1. In this suit, brought in this Court by the United States
against the Louisiana under Art. III, § 2, Cl. 2 of the
the United States is entitled to a
decree adjudging and declaring the paramount rights of the United
States as against Louisiana in the area claimed by Louisiana which
lies under the Gulf of Mexico beyond the low water mark on the
coast of Louisiana and outside of the inland waters, enjoining
Louisiana and all persons claiming under it from continuing to
trespass upon the area in violation of the rights of the United
States, and requiring Louisiana to account for the money derived by
it from the area after June 23, 1947. United States v.
California, 332 U. S. 19
339 U. S.
(a) Toomer v. Witsell, 334 U.
; New Orleans v. United
10 Pet. 662; Pollard's
Lessee v. Hagan,
3 How. 212, distinguished. P.
339 U. S.
(b) The marginal sea is a national, not a state, concern, and
national rights are paramount in that area. United States v.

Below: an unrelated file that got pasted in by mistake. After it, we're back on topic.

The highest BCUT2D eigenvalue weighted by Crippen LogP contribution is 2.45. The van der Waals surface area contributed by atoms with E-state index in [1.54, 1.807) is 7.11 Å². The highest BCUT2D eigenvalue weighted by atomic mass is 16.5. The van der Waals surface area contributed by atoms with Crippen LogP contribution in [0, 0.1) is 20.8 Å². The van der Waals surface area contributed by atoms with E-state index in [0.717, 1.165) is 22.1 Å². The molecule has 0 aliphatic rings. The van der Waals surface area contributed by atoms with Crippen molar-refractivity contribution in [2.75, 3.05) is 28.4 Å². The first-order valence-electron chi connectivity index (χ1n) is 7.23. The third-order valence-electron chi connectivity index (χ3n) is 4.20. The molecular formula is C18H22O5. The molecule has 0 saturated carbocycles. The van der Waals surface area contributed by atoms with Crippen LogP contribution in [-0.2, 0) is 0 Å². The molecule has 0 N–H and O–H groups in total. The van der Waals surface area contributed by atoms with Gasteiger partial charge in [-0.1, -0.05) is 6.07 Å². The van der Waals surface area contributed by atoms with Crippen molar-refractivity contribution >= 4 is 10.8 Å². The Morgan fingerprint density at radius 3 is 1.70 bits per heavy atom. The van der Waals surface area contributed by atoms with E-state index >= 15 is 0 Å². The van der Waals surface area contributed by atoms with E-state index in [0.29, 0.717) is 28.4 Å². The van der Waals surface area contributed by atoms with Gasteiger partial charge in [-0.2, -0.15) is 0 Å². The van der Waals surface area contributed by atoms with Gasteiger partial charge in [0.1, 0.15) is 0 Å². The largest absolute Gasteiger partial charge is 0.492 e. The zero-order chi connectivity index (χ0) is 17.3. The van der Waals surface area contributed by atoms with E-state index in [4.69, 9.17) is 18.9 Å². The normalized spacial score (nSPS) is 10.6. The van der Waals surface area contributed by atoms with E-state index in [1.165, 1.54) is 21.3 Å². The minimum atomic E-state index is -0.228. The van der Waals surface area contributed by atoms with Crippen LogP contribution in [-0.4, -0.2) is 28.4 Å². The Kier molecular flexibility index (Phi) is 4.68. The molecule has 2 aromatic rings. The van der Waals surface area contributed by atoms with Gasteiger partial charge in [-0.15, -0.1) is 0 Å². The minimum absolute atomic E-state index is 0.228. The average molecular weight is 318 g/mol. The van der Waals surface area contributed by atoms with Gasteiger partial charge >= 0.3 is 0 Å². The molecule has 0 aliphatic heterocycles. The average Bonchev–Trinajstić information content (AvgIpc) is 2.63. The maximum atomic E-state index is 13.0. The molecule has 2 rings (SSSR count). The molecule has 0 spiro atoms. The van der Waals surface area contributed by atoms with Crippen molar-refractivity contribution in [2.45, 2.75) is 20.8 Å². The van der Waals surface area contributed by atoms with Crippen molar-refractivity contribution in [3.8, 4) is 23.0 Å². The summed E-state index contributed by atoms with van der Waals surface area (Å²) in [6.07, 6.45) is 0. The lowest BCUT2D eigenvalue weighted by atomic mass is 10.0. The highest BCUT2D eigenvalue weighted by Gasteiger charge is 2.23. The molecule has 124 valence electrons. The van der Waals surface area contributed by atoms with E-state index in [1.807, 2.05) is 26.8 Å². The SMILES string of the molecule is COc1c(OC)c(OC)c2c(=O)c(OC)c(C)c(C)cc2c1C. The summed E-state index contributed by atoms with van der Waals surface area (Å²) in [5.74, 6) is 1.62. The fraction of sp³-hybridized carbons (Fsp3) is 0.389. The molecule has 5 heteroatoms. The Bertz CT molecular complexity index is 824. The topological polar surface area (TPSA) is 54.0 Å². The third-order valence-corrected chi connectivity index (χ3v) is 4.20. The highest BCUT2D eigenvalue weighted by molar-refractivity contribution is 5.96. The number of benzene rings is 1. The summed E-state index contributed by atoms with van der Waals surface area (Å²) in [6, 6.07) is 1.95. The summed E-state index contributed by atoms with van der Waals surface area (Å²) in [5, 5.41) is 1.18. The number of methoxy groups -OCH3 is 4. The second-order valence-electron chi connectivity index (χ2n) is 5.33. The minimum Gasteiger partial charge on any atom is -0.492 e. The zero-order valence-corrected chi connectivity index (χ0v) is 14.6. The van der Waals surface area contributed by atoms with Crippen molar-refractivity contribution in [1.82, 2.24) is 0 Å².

339 U. S. 704
(c) Prior to its admission to the Union, Louisiana had no
stronger claim to ownership of the marginal sea than the original
thirteen colonies or California, and Louisiana stands on no better
footing than California, so far as the three-mile belt is
concerned. P. 339 U. S.
(d) Since the three-mile belt off the shore is in the domain of
the Nation, rather than that of the separate States, it follows
that the area claimed by Louisiana extending 24
miles seaward beyond the three-mile belt is also in the domain of
the Nation, rather than that of Louisiana. Pp. 339 U. S.